Barbagiuan is a pastry considered a national specialty of the Principality of Monaco, produced from rice, cheese, leek, and pumpkin or spinach. Most local appetisers in the Principality of Monaco are made from either fruits or vegetables.
The Principality of Monaco has always had a rich history in gastronomy, due to a national desire to provide excellence to its residents and visitors. Traditional Monégasque cuisine is influenced by French culture and its main recipes are based on fresh vegetables, rice, and seafood.
Monaco’s national dish is the Barbagiuan – a delicious pastry mainly found in the eastern part of the French Riviera and northern Italy. The Barbagiuan (or Barbajuan) is a fritter stuffed with Swiss chard and ricotta, amongst other ingredients. It is especially consumed on the National Day, 19 November. The word means Uncle John in Monégasque.
Recipe (makes 20 portions)
Ingredients for the pastry:
200g plain flour
50ml olive oil
1 egg, beaten
Vegetable oil for deep frying
Ingredients for the filling:
15ml olive oil
30g onion, finely chopped
3og leek (white part only) finely chopped
2 Swiss chard leaves (green parts only), shredded and chopped
50g fresh spinach, chopped
pinch dried oregano, crumbled
50g ricotta cheese
30g freshly-grated Parmesan cheese
1 egg white, beaten
Prepare the pastry:
- Sift the flour and salt into a bowl.
- Add the olive oil and half the egg white and blend with a fork.
- Reserve the rest of the egg for the filling.
- Add just enough water to bring the pastry together as a firm dough.
- Turn this out onto a lightly-floured surface and knead until smooth and elastic (about 5 min).
- Wrap in plastic wrap and chill in the fridge for 30 minutes.
Prepare the filling:
- Heat the olive oil in a shallow pan over medium heat and add the onion and leek and fry until golden (about 5 minutes).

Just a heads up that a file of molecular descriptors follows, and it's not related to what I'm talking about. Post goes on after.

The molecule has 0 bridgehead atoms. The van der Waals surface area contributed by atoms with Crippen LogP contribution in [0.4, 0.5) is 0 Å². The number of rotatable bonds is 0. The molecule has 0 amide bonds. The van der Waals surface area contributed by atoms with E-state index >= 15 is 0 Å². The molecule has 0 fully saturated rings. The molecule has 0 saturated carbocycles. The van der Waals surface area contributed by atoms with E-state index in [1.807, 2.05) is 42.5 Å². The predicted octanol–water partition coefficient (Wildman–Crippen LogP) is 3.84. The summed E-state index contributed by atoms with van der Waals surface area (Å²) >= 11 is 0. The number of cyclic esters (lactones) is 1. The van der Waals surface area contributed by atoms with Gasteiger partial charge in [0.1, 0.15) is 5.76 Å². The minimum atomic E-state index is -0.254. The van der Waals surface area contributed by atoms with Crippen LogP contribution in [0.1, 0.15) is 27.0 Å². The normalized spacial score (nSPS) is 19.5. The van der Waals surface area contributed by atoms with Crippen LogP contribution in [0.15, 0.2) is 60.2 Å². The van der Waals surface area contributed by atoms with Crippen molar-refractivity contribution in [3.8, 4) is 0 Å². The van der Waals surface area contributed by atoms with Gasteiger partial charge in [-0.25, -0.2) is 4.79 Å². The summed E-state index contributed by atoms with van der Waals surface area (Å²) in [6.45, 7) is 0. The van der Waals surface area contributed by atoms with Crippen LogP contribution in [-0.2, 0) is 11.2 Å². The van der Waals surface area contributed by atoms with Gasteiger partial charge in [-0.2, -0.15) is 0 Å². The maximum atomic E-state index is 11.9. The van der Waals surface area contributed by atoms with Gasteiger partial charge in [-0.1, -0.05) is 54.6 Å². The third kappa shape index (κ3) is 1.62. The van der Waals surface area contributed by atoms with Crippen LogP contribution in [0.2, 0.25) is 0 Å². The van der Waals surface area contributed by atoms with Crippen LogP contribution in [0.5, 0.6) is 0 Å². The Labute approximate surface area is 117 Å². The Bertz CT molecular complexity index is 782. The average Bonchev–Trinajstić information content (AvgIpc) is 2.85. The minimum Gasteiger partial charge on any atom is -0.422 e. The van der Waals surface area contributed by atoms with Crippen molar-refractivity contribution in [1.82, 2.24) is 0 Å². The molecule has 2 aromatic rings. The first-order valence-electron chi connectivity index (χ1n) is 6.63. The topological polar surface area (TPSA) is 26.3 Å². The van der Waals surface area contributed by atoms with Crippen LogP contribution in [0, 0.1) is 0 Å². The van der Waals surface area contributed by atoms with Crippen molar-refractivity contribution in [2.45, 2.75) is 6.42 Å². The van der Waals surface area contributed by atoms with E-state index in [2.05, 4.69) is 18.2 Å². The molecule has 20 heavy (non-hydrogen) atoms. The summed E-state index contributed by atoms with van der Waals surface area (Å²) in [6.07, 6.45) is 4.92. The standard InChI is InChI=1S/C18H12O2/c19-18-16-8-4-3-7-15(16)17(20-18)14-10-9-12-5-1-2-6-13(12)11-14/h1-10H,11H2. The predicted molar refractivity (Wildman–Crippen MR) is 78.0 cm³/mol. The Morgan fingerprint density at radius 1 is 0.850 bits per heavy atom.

- Add the chard, spinach, and oregano and fry until the chard is tender (about 10 minutes).
- Transfer the contents of the skillet to a bowl and then mix in the cheeses and the leftover egg from the pastry.
- Season with salt and pepper and set aside to cool.
- Roll the dough out on a lightly floured work surface to about 2mm thick.
- Use a floured 6cm round pastry cutter and cut into as many rounds as you can.
- Gather the scraps, re-roll out and cut again. You should end up with about 20 circles.
- Place 1 tsp of the filling in the centre of each pastry round and brush the edges with the egg white.
- Fold the dough over to form a semi-circle and press the edges with the ends of a fork to seal.
- As you complete each pastry, transfer to a baking tray lined with foil.
- Note: at this stage, you can freeze the pasties and then thaw before cooking, or you can cook them right away.
- Pour vegetable oil into a deep pan (you need at least 4cm) and heat to fry.
- Working in batches, add the pasties to the oil and fry until brown and crisp (about 5 minutes).
- Transfer to a plate lined with kitchen towels using a slotted spoon.